Jaedyn has scored 620 points in her three seasons and is 380 points away from reaching 1,000 points for her career at UNM. To do that she will need to average 13 points a game in 31 games. She feels confident the records and other honors will take care of themselves if she continues to put the work in.

“It would mean a lot to me to get to 1,000 points,” Jaedyn said, “because of all of the work I have put in. What I am really worried about right now is to actually be able to play and have a season.”

To get ready for her senior campaign, Jaedyn has worked on being a better leader and more vocal in practice. She’s worked on her ball-handling skills, being able to stop on a dime and hit her pull-up jumper.

“I’m just so excited for J,” (Jaedyn), former Roswell coach Joe Carpenter said. “This is her senior year, I think we can expect great leadership and great play from her.”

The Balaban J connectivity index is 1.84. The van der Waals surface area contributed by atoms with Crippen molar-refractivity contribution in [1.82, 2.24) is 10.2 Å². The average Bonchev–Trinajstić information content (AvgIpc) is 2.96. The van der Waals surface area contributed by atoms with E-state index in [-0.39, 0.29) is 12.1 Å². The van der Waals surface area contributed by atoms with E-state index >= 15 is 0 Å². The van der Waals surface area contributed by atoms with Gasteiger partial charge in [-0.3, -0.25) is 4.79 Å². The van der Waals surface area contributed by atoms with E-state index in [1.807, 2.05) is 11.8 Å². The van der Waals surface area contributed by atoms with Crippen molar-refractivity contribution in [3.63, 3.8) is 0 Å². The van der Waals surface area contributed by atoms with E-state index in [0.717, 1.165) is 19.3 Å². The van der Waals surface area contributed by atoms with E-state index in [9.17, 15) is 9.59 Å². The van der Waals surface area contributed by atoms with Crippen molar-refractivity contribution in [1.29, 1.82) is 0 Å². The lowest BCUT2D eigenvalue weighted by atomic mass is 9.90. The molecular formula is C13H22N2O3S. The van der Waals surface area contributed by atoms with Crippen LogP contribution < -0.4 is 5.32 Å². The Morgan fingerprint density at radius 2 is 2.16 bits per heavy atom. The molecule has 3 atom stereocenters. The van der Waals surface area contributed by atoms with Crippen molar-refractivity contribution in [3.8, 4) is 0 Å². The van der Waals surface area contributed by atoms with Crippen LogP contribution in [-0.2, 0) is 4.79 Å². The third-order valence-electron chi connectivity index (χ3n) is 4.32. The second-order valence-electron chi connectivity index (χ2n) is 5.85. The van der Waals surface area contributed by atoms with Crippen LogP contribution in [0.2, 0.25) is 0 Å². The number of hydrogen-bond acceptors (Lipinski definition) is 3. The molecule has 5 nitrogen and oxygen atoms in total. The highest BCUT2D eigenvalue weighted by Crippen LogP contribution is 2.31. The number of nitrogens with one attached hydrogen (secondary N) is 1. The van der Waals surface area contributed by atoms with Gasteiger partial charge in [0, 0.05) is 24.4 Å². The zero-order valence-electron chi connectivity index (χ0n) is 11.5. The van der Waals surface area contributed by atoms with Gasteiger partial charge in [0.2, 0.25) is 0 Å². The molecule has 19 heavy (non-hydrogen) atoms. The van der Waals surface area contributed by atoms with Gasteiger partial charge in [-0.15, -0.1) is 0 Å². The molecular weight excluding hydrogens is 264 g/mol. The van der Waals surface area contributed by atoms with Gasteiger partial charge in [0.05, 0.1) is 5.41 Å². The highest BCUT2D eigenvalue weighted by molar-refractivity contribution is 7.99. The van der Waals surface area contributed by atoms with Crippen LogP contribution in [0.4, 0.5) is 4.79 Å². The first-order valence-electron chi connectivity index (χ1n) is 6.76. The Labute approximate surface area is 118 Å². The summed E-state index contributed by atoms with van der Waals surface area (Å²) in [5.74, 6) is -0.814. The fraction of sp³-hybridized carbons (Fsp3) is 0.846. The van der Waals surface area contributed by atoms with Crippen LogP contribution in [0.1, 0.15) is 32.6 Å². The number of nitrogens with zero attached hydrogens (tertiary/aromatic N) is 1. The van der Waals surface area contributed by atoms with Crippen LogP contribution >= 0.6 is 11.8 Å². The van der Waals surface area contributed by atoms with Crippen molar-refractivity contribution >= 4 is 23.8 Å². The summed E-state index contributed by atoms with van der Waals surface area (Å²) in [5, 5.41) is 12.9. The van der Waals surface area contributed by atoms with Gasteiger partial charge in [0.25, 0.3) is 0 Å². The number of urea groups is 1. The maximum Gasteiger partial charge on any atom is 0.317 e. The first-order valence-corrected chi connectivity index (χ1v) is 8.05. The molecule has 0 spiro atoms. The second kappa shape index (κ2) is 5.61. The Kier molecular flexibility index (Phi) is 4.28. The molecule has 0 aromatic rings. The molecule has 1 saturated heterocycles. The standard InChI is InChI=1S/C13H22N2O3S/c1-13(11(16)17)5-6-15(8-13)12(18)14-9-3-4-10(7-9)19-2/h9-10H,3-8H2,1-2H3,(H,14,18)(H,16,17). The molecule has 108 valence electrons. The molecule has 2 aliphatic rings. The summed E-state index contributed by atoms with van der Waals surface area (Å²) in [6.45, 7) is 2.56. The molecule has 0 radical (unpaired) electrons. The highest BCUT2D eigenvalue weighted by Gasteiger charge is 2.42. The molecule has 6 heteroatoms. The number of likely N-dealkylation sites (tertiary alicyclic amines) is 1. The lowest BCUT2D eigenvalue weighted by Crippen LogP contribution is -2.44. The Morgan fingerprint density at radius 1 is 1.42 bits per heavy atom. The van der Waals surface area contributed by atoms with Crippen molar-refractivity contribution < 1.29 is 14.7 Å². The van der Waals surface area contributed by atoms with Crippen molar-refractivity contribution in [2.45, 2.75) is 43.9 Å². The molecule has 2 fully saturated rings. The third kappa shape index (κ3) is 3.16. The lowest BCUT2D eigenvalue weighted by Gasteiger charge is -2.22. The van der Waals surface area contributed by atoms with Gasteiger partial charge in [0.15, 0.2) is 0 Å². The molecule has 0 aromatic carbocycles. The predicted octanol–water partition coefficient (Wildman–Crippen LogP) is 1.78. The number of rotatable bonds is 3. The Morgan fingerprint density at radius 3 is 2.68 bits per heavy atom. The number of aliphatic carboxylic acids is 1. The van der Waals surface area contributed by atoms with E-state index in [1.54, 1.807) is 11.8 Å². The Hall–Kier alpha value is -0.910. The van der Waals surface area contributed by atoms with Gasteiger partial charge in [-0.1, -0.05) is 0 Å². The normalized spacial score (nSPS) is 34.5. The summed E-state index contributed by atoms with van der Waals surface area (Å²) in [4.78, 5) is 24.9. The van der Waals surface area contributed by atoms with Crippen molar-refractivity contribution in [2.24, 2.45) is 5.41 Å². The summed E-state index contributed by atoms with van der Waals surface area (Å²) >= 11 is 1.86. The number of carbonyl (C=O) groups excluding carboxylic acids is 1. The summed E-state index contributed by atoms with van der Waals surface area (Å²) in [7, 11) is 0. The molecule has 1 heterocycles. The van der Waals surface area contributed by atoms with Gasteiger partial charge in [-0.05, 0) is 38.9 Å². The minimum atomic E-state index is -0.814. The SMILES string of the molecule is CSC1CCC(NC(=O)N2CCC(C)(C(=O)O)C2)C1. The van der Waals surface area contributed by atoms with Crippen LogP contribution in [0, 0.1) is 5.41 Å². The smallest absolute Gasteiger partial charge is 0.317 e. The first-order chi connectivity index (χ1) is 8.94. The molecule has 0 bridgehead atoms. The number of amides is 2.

Over the last four seasons, Jaedyn has grown closer to coach Mike Bradbury. He’s instilled in her to be a good person no matter what.

“The progress Jaedyn has made has been tremendous,” UNM head coach Mike Bradbury said. “Her overall game has really grown, especially on the defensive end of the floor. She has grown into a more vocal player and leader as well. I’m expecting a big year from her this year, she’s worked hard and is prepared for big things.”

Family